We will start by checking an area of agricultural land close to the hotel where wintering flycatchers, most notably Eastern Phoebe, Great Crested Flycatcher and Western Kingbird are occasionally joined by Vermillion or Scissor-tailed Flycatchers. Savannah Sparrow, Brown-headed Cowbird and Common Grackle are also possible, while amongst the many Mourning and White-winged Doves we hope to locate the tiny Common Ground-dove. Raptors are also likely to be a feature, with Red-tailed Hawk, Northern Harrier and American Kestrel all expected and if we are lucky perhaps the rare Short-tailed Hawk. Afterwards we will drive through the southern section of the Everglades National Park all the way to Flamingo, where birds such as Sandhill Crane, Wood Stork or White Ibis will no doubt cause many unscheduled stops by the roadside. Along the way we will visit Mahogany Hammock, where we will look for wintering Blue-headed and White-eyed Vireos along with numerous warblers including Black-throated Green, Northern Parula and American Redstart. Moving on towards Flamingo, we can hope to encounter a good selection of waders, along with Laughing Gull, Brown Pelican and Osprey. We will also spend some time searching the Mangroves for the rare and elusive White-crowned Pigeon.
Today we head west through the central everglades ecosystem towards the Gulf Coast, making several stops along the way at sites such as Shark Valley and Big Cypress National Preserve. Here birds may include Snail Kite, Wood Stork, White Ibis, Roseate Spoonbill and many more. The Park is also an important home to many mammals, including the Florida Panther - one of the most endangered mammals in the United States. Just an estimated 100-130 cats live in the state of Florida, 30-35 of which call Big Cypress home. Meanwhile River Otter, Bobcat and Black Bear can occasionally be seen from on the Preserve's back roads and trails. As dusk approaches we reach Naples, our base for two nights, but not before visiting a regular site for Barred Owl close to the hotel.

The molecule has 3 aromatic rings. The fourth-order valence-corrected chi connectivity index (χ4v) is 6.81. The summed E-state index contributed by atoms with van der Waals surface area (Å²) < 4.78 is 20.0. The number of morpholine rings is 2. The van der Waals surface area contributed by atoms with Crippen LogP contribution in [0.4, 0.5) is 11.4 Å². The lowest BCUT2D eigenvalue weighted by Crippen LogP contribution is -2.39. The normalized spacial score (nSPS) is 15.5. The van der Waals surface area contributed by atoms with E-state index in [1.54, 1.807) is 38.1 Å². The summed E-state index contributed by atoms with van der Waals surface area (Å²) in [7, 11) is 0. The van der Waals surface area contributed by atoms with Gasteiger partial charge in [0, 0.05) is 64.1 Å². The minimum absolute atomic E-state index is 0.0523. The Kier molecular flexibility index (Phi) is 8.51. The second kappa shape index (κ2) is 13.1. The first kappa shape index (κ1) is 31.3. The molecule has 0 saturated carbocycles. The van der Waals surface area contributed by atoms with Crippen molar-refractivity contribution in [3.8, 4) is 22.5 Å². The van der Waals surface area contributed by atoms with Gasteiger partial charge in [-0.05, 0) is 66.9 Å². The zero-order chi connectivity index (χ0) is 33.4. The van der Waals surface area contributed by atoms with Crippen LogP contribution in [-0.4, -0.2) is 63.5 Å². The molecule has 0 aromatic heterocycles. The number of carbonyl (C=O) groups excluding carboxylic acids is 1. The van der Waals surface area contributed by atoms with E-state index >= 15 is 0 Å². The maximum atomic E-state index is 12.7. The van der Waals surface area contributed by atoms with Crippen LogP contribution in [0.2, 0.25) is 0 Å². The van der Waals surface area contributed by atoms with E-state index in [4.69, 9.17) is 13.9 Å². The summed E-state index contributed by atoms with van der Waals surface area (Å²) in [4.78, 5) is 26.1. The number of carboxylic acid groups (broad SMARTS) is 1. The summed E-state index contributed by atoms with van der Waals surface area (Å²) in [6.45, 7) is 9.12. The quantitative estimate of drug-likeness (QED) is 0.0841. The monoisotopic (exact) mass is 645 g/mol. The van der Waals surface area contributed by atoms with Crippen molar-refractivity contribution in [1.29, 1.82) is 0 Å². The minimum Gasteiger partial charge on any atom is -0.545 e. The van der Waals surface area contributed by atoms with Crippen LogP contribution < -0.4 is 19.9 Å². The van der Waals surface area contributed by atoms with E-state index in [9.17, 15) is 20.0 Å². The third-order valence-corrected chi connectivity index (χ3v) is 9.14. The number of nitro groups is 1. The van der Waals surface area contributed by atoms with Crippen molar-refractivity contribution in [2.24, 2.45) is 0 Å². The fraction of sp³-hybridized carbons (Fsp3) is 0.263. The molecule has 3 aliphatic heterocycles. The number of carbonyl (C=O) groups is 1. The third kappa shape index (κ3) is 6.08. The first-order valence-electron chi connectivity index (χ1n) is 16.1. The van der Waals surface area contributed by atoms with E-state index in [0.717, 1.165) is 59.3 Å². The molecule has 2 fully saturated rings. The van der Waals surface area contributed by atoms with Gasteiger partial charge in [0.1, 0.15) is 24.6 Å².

Today we will visit the Corkscrew Swamp Sanctuary, where the largest stand of Bald Cypress in the North America is found, and the birds love it! Passing beneath the ancient trees festooned with Spanish Moss, bromeliads and ferns is a raised 2.25-mile boardwalk across the swamp offering superb viewing. Barred Owls and Red-shouldered Hawks will watch you from low perches as you walk, while Limpkin, White Ibis and the whole menagerie of egrets and herons pick their way through the shallow swamp waters. Small birds also love it here and form feeding flocks often containing several species such as Yellow-throated Warbler, Black & White Warbler, Tufted Titmouse, Carolina Wren and Blue-grey Gnatcatcher amongst others. After lunch there'll be an opportunity to shop for souvenirs in the well-stocked visitor centre, where the feeders frequently attract Northern Bobwhite, Northern Cardinal and Painted Bunting. Later we will drive some of the quiet back roads nearby, thoroughly birding as we go in search of raptors including Short-tailed Hawk, Northern Caracara and Northern Harrier, while other species may include Pileated Woodpecker, Buff-bellied Pipit and Grasshopper Sparrow.